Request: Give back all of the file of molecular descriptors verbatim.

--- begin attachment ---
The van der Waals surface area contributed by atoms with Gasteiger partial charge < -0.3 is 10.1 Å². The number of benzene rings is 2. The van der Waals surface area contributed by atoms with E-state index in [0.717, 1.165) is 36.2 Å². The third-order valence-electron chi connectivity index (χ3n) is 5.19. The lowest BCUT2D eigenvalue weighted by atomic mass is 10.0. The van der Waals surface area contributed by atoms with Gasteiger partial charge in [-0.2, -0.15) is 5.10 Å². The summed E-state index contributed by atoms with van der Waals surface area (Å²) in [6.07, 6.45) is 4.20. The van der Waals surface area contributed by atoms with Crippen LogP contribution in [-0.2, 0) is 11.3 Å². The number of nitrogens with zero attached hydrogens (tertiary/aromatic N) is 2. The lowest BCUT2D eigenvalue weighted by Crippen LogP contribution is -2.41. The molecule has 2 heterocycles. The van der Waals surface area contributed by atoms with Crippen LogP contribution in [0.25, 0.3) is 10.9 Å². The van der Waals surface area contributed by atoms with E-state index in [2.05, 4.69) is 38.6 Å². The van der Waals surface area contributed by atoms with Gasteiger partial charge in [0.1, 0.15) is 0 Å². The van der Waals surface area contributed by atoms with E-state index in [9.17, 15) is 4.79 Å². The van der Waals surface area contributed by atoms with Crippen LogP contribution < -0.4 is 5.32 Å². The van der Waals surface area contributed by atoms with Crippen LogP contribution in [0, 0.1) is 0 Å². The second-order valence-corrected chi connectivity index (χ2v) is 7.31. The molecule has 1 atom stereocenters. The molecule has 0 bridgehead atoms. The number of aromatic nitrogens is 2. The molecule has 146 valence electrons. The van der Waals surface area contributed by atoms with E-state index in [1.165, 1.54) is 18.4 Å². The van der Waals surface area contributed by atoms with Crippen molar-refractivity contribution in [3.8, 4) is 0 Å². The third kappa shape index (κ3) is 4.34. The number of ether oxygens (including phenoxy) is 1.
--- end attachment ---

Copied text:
The van der Waals surface area contributed by atoms with Gasteiger partial charge < -0.3 is 10.1 Å². The number of benzene rings is 2. The van der Waals surface area contributed by atoms with E-state index in [0.717, 1.165) is 36.2 Å². The third-order valence-electron chi connectivity index (χ3n) is 5.19. The lowest BCUT2D eigenvalue weighted by atomic mass is 10.0. The van der Waals surface area contributed by atoms with Gasteiger partial charge in [-0.2, -0.15) is 5.10 Å². The summed E-state index contributed by atoms with van der Waals surface area (Å²) in [6.07, 6.45) is 4.20. The van der Waals surface area contributed by atoms with Crippen LogP contribution in [-0.2, 0) is 11.3 Å². The number of nitrogens with zero attached hydrogens (tertiary/aromatic N) is 2. The lowest BCUT2D eigenvalue weighted by Crippen LogP contribution is -2.41. The molecule has 2 heterocycles. The van der Waals surface area contributed by atoms with Crippen LogP contribution in [0.25, 0.3) is 10.9 Å². The van der Waals surface area contributed by atoms with E-state index in [2.05, 4.69) is 38.6 Å². The van der Waals surface area contributed by atoms with Gasteiger partial charge in [0.1, 0.15) is 0 Å². The van der Waals surface area contributed by atoms with E-state index in [9.17, 15) is 4.79 Å². The van der Waals surface area contributed by atoms with Crippen LogP contribution < -0.4 is 5.32 Å². The van der Waals surface area contributed by atoms with Crippen LogP contribution in [0, 0.1) is 0 Å². The second-order valence-corrected chi connectivity index (χ2v) is 7.31. The molecule has 1 atom stereocenters. The molecule has 0 bridgehead atoms. The number of aromatic nitrogens is 2. The molecule has 146 valence electrons. The van der Waals surface area contributed by atoms with E-state index in [1.165, 1.54) is 18.4 Å². The van der Waals surface area contributed by atoms with Crippen molar-refractivity contribution in [3.8, 4) is 0 Å². The third kappa shape index (κ3) is 4.34. The number of ether oxygens (including phenoxy) is 1.